The opinion of the court was delivered by: SPORKIN
Plaintiffs, two Medicare beneficiaries and two home health agency providers, challenge the validity of an "interpretative" regulation issued by the Department of Health and Human Services (HHS) without the exercise of the notice and comment procedures of the Administrative Procedure Act ("APA"), 5 U.S.C. § 551 et seq. The challenged rule prohibits home health agency providers from representing Medicare beneficiaries appealing denials of their reimbursement claims. Presently before the Court are cross motions for summary judgment. There being no genuine issue as to any material fact, the Court can proceed to determine whether plaintiffs or defendants are entitled to judgment in their favor as a matter of law.
The Medicare Act (the "Act"), 42 U.S.C. § 1395 et seq., provides a system of health insurance coverage to the aged and disabled for the cost of certain hospital and home health services. Under the Act, an eligible Medicare beneficiary is entitled to have payment made by the Medicare program on his/her behalf for home health services provided by a home health agency. Home health agencies are specifically included as "providers" under the Act. See 42 U.S.C. § 1395x(u).
HHS retains fiscal intermediaries who determine whether a particular medical service is covered by the Medicare program and, if so, the amount of the reimbursement expense for that service. 42 U.S.C. § 1395h; 42 C.F.R. § 405.702. If the intermediary decides that a particular service is not covered by Medicare or does not pay the amount to which the beneficiary believes he/she is entitled, the beneficiary can appeal such adverse determinations to three levels of administrative review. 42 C.F.R. §§ 405.710-405.716, 405.701(c), 405.724 (incorporating 20 C.F.R. § 404.967).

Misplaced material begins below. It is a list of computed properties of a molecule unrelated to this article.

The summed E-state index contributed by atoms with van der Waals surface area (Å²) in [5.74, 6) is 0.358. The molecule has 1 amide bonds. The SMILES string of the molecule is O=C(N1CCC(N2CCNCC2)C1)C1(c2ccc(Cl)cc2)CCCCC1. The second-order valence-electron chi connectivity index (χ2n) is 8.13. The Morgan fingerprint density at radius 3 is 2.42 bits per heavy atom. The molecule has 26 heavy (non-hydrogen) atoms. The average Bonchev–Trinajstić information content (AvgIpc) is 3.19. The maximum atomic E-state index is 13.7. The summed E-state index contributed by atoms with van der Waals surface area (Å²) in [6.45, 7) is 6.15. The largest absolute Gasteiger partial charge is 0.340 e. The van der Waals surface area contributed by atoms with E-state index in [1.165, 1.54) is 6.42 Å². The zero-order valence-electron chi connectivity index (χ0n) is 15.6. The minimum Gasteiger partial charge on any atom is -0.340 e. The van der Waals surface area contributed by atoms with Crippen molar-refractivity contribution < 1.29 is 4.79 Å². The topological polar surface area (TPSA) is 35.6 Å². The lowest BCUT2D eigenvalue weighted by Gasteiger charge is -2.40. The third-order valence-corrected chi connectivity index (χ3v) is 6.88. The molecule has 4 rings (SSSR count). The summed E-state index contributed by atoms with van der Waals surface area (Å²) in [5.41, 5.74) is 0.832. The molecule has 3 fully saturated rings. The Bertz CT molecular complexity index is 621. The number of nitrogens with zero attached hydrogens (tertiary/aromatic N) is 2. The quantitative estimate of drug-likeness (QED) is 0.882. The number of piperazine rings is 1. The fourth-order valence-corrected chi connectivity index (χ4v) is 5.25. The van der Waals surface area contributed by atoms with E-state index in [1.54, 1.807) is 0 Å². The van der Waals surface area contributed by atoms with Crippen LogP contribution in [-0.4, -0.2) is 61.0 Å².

HHS, on August 5, 1980, promulgated a regulation prescribing non-attorneys who may represent a Medicare beneficiary in the appeals process. The regulation was promulgated pursuant to the statutory provision authorizing the Secretary to adopt regulations prescribing rules governing the recognition of non-lawyers who may represent Medicare claimants in the administrative appeals process.
The regulation, which was adopted after HHS gave the public full notice and the right to comment,
provides that a beneficiary may designate a non-attorney as a representative if the non-attorney:
(1) Is generally known to have good character and reputation;
(2) Is capable of giving valuable help to you in connection with your claim;
(3) Is not disqualified or suspended from acting as a representative . . . and
(4) Is not prohibited by any law from acting as a representative.
The two individual plaintiffs have had their administrative appeals dismissed because they respectively designated the two home health agency plaintiffs as their representatives. Plaintiffs allege, inter alia, that the Transmittal constitutes an invalid regulation because it was promulgated without the exercise of the public notice and comment procedures of the Administrative Procedure Act, 5 U.S.C. § 551 et seq. Defendants contend that the Transmittal is within the notice and comment exception applicable to interpretative rules, 5 U.S.C. § 553 (b)(A), because it ...